“Judson Dance Theater: The Work Is Never Done” Exhibition

The Museum of Modern Art

poster for “Judson Dance Theater: The Work Is Never Done” Exhibition
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Ends in 53 days

Floor Two, Contemporary Galleries and the Donald B. and Catherine C. Marron Atrium

For a brief period in the early 1960s, a group of choreographers, visual artists, composers, and filmmakers made use of a local church to present performances that Village Voice critic Jill Johnston declared the most exciting new developments in dance in a generation. Redefining the kinds of movement that could count as dance, the Judson participants—Trisha Brown, Lucinda Childs, Philip Corner, Bill Dixon, Judith Dunn, David Gordon, Alex Hay, Deborah Hay, Fred Herko, Robert Morris, Steve Paxton, Rudy Perez, Yvonne Rainer, Robert Rauschenberg, Carolee Schneemann, and Elaine Summers, among others—would go on to profoundly shape all fields of art in the second half of the 20th century. Taking its name from the Judson Memorial Church, a socially engaged Protestant congregation in New York’s Greenwich Village, Judson Dance Theater was organized as a series of open workshops from which its participants developed performances. Together, the artists challenged traditional understandings of choreography, expanding dance in ways that reconsidered its place in the world. They employed new compositional methods to strip dance of its theatrical conventions, incorporating “ordinary” movements—gestures typical of the street or home, for example, rather than a stage—into their work, along with games, simple tasks, and social dances to infuse their pieces with a sense of spontaneity.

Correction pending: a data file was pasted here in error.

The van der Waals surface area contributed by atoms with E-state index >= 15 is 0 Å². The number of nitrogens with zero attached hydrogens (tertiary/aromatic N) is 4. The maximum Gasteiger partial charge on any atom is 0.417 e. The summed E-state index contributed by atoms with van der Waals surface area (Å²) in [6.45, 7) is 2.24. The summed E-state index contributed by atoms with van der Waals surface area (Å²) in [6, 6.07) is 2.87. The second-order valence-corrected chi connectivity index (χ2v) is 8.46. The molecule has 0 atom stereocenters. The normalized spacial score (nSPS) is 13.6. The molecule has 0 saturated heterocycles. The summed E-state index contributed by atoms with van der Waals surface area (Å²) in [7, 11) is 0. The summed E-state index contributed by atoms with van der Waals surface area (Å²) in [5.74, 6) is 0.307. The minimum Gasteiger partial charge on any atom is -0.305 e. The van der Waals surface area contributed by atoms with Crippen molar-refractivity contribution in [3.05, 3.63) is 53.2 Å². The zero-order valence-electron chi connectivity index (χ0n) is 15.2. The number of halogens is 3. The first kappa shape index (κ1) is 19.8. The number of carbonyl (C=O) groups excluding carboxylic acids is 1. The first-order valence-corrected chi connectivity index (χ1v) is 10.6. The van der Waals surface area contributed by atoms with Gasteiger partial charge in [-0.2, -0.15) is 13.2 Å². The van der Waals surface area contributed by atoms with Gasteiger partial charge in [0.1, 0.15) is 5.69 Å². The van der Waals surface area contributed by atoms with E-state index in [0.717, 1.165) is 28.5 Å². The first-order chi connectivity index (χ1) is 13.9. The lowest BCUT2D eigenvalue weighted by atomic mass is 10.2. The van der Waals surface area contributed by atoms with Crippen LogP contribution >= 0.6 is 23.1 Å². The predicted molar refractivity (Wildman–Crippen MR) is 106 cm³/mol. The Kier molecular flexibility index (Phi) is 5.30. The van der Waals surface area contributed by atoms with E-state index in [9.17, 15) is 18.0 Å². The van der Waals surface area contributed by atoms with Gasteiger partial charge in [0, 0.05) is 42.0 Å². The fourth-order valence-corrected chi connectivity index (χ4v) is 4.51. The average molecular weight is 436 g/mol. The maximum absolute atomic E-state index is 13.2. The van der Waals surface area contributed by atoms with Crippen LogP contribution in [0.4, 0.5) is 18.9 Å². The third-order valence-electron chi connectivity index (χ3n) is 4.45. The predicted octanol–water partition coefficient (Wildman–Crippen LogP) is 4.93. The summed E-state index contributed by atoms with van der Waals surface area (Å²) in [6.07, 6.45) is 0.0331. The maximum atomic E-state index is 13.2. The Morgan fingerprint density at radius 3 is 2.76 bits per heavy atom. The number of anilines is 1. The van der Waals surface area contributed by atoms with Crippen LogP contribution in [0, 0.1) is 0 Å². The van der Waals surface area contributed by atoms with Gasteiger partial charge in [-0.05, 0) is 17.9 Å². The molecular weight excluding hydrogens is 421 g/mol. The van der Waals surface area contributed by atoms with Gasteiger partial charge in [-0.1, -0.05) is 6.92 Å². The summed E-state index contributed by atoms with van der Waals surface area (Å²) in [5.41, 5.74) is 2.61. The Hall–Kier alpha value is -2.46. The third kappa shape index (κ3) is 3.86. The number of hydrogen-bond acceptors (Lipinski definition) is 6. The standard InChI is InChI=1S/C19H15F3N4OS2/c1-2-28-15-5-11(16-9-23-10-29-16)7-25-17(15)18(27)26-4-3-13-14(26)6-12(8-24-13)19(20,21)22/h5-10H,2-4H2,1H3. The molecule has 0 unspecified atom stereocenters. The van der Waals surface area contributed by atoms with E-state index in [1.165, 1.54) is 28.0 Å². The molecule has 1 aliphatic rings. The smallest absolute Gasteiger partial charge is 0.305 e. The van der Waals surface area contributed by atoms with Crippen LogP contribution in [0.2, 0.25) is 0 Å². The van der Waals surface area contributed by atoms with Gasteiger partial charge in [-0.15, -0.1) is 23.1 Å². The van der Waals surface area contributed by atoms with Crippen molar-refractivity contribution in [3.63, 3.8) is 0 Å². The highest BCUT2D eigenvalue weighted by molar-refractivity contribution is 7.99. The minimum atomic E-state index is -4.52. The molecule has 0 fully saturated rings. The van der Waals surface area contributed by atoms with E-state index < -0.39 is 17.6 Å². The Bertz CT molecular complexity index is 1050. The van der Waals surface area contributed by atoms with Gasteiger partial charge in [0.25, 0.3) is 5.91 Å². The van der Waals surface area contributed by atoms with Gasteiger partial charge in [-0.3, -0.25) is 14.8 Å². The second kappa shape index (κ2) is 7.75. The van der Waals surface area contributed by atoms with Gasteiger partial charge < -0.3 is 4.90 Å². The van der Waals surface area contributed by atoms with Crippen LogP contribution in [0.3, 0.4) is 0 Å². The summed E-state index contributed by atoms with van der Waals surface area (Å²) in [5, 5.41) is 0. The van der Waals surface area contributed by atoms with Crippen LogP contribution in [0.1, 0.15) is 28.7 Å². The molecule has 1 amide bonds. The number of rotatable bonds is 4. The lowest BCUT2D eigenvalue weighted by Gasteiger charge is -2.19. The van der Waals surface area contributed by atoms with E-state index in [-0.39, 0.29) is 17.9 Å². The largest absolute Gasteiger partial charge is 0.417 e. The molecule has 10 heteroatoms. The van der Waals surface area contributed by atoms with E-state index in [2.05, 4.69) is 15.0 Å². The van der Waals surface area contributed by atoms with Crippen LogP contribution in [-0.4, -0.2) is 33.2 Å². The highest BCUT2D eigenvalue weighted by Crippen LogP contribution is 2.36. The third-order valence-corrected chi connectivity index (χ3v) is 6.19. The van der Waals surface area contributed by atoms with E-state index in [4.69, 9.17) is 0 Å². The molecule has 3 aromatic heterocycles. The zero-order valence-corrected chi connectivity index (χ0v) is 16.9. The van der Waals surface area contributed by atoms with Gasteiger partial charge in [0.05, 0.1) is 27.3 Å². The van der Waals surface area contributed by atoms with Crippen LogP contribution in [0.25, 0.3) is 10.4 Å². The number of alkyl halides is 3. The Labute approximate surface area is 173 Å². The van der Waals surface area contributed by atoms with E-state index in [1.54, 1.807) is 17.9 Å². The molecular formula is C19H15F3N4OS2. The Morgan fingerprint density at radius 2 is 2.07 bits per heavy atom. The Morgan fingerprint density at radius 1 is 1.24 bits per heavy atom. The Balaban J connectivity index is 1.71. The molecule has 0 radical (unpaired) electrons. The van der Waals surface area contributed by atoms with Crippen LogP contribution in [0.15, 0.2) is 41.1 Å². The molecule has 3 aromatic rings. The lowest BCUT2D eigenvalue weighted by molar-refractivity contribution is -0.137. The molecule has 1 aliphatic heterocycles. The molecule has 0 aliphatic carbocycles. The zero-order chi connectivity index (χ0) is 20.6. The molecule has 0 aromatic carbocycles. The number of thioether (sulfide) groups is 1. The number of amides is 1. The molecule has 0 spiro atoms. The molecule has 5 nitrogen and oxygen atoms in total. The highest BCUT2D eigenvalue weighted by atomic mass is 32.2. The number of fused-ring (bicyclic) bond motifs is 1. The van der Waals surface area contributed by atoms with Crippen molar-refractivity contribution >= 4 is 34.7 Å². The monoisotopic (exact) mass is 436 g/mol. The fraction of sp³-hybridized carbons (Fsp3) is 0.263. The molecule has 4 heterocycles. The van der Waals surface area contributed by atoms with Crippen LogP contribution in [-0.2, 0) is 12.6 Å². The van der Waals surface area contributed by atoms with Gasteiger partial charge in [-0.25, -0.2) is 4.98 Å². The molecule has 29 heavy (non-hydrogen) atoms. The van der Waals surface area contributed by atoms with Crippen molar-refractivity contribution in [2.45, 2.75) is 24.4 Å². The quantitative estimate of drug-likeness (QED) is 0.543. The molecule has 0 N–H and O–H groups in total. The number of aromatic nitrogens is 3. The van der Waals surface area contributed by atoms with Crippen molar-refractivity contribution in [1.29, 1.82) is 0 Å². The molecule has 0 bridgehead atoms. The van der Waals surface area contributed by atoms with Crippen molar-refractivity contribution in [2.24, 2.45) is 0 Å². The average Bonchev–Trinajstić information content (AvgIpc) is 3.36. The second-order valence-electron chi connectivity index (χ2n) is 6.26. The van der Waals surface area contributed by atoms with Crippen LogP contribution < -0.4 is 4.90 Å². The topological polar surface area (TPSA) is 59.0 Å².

Judson Dance Theater: The Work Is Never Done highlights the ongoing significance of the history of Judson Dance Theater, beginning with the workshops and classes led by Anna Halprin, Robert Ellis Dunn, and James Waring and exploring the influence of other figures working downtown such as Simone Forti and Andy Warhol, as well as venues for collective action like Judson Gallery and the Living Theatre. Through live performance and some 300 objects including film, photographic documentation, sculptural objects, scores, music, poetry, architectural drawings, and archival material, the exhibition celebrates the group’s multidisciplinary and collaborative ethos as well as the range of its participants. The Work Is Never Done includes a gallery exhibition, a print publication, and an ambitious performance program in the Museum’s Donald B. and Catherine C. Marron Atrium.

The exhibition is organized by Ana Janevski, Curator, and Thomas J. Lax, Associate Curator, with Martha Joseph, Curatorial Assistant, Department of Media and Performance Art.

Media

Schedule

from September 16, 2018 to February 03, 2019

Website

http://www.moma.org (venue's website)

Fee

Adults $25, Seniors $18, Students $14, Children and Members and on Friday 4pm–8pm Free. Film Admission as of September 1, 2011: $12 adults; $10 seniors, 65 years and over with I.D.; $8 full-time students with current I.D.

Venue Hours

From 10:30 To 17:30
fridays closing at 20:00
Note:Member Early Hours: 9:30 a.m.–10:30 a.m. daily. The Museum is closed on Thanksgiving Day and Christmas Day.

Access

Address: 11 W 53rd St., New York, NY 10019
Phone: 212-708-9400

Between 5th Ave. and 6th Ave. Subway: V/E to 53rd Street

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